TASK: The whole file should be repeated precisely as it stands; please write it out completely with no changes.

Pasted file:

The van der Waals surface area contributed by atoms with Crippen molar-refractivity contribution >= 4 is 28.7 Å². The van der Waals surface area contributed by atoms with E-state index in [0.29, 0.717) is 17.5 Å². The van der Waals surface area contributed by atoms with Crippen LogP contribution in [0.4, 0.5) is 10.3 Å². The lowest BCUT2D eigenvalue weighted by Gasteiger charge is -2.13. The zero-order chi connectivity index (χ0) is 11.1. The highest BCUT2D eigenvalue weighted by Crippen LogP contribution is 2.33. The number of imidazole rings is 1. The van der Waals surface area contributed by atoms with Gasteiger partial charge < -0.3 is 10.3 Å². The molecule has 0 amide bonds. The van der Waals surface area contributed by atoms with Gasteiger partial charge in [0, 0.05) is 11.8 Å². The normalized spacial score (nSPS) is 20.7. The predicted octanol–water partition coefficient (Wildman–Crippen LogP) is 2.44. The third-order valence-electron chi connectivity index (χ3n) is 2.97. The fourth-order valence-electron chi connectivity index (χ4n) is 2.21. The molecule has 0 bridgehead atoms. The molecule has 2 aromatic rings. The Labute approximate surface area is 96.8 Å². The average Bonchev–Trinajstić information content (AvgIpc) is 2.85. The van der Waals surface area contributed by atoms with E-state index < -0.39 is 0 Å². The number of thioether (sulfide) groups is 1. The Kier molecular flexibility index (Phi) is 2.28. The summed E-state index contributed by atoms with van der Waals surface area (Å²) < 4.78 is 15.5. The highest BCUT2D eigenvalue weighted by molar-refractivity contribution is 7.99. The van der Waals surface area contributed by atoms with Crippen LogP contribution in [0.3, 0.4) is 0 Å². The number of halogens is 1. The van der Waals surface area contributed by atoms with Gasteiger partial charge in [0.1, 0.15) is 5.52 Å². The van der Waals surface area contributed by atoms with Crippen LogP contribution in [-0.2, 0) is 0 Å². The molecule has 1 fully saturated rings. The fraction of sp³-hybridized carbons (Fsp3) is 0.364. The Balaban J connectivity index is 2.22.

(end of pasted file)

The van der Waals surface area contributed by atoms with Crippen molar-refractivity contribution >= 4 is 28.7 Å². The van der Waals surface area contributed by atoms with E-state index in [0.29, 0.717) is 17.5 Å². The van der Waals surface area contributed by atoms with Crippen LogP contribution in [0.4, 0.5) is 10.3 Å². The lowest BCUT2D eigenvalue weighted by Gasteiger charge is -2.13. The zero-order chi connectivity index (χ0) is 11.1. The highest BCUT2D eigenvalue weighted by Crippen LogP contribution is 2.33. The number of imidazole rings is 1. The van der Waals surface area contributed by atoms with Gasteiger partial charge < -0.3 is 10.3 Å². The molecule has 0 amide bonds. The van der Waals surface area contributed by atoms with Gasteiger partial charge in [0, 0.05) is 11.8 Å². The normalized spacial score (nSPS) is 20.7. The predicted octanol–water partition coefficient (Wildman–Crippen LogP) is 2.44. The third-order valence-electron chi connectivity index (χ3n) is 2.97. The fourth-order valence-electron chi connectivity index (χ4n) is 2.21. The molecule has 0 bridgehead atoms. The molecule has 2 aromatic rings. The Labute approximate surface area is 96.8 Å². The average Bonchev–Trinajstić information content (AvgIpc) is 2.85. The van der Waals surface area contributed by atoms with E-state index < -0.39 is 0 Å². The number of thioether (sulfide) groups is 1. The Kier molecular flexibility index (Phi) is 2.28. The summed E-state index contributed by atoms with van der Waals surface area (Å²) < 4.78 is 15.5. The highest BCUT2D eigenvalue weighted by molar-refractivity contribution is 7.99. The van der Waals surface area contributed by atoms with Crippen LogP contribution in [0.3, 0.4) is 0 Å². The number of halogens is 1. The van der Waals surface area contributed by atoms with Gasteiger partial charge in [0.1, 0.15) is 5.52 Å². The van der Waals surface area contributed by atoms with Crippen LogP contribution in [-0.2, 0) is 0 Å². The molecule has 1 fully saturated rings. The fraction of sp³-hybridized carbons (Fsp3) is 0.364. The Balaban J connectivity index is 2.22.